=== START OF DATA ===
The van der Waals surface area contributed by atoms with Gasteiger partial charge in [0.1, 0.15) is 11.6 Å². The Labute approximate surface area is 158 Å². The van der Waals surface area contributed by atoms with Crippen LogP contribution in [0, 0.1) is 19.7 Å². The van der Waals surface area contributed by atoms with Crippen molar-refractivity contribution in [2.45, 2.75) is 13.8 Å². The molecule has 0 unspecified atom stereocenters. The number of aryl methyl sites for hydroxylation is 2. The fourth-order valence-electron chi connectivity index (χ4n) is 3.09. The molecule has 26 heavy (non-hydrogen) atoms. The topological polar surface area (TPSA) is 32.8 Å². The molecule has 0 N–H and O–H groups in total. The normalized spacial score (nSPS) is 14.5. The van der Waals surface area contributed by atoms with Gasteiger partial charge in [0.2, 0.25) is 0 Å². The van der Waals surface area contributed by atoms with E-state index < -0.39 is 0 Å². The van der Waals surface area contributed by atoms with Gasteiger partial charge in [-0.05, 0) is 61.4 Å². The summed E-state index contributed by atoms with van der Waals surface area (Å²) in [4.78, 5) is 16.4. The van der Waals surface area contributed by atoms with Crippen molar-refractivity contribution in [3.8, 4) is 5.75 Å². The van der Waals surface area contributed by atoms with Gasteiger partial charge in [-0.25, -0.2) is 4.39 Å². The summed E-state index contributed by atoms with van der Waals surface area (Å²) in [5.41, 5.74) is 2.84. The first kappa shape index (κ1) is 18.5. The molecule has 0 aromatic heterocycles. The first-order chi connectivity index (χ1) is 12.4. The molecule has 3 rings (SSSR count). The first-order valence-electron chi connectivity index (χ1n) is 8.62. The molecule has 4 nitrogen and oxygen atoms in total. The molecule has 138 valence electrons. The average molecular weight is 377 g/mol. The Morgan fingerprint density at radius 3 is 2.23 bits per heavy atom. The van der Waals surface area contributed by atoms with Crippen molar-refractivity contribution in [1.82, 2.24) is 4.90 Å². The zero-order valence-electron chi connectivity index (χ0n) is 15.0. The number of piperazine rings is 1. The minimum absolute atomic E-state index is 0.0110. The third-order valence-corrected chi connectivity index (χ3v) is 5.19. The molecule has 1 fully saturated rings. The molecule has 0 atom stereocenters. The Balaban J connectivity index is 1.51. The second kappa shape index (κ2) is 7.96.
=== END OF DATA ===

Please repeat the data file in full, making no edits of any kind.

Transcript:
The van der Waals surface area contributed by atoms with Gasteiger partial charge in [0.1, 0.15) is 11.6 Å². The Labute approximate surface area is 158 Å². The van der Waals surface area contributed by atoms with Crippen LogP contribution in [0, 0.1) is 19.7 Å². The van der Waals surface area contributed by atoms with Crippen molar-refractivity contribution in [2.45, 2.75) is 13.8 Å². The molecule has 0 unspecified atom stereocenters. The number of aryl methyl sites for hydroxylation is 2. The fourth-order valence-electron chi connectivity index (χ4n) is 3.09. The molecule has 26 heavy (non-hydrogen) atoms. The topological polar surface area (TPSA) is 32.8 Å². The molecule has 0 N–H and O–H groups in total. The normalized spacial score (nSPS) is 14.5. The van der Waals surface area contributed by atoms with Gasteiger partial charge in [0.2, 0.25) is 0 Å². The van der Waals surface area contributed by atoms with E-state index < -0.39 is 0 Å². The van der Waals surface area contributed by atoms with Gasteiger partial charge in [-0.05, 0) is 61.4 Å². The summed E-state index contributed by atoms with van der Waals surface area (Å²) in [4.78, 5) is 16.4. The van der Waals surface area contributed by atoms with Crippen molar-refractivity contribution in [3.8, 4) is 5.75 Å². The van der Waals surface area contributed by atoms with Gasteiger partial charge in [-0.25, -0.2) is 4.39 Å². The summed E-state index contributed by atoms with van der Waals surface area (Å²) in [5.41, 5.74) is 2.84. The first kappa shape index (κ1) is 18.5. The molecule has 0 aromatic heterocycles. The first-order chi connectivity index (χ1) is 12.4. The molecule has 3 rings (SSSR count). The first-order valence-electron chi connectivity index (χ1n) is 8.62. The molecule has 4 nitrogen and oxygen atoms in total. The molecule has 138 valence electrons. The average molecular weight is 377 g/mol. The Morgan fingerprint density at radius 3 is 2.23 bits per heavy atom. The van der Waals surface area contributed by atoms with Crippen molar-refractivity contribution in [1.82, 2.24) is 4.90 Å². The zero-order valence-electron chi connectivity index (χ0n) is 15.0. The number of piperazine rings is 1. The minimum absolute atomic E-state index is 0.0110. The third-order valence-corrected chi connectivity index (χ3v) is 5.19. The molecule has 1 fully saturated rings. The molecule has 0 atom stereocenters. The Balaban J connectivity index is 1.51. The second kappa shape index (κ2) is 7.96.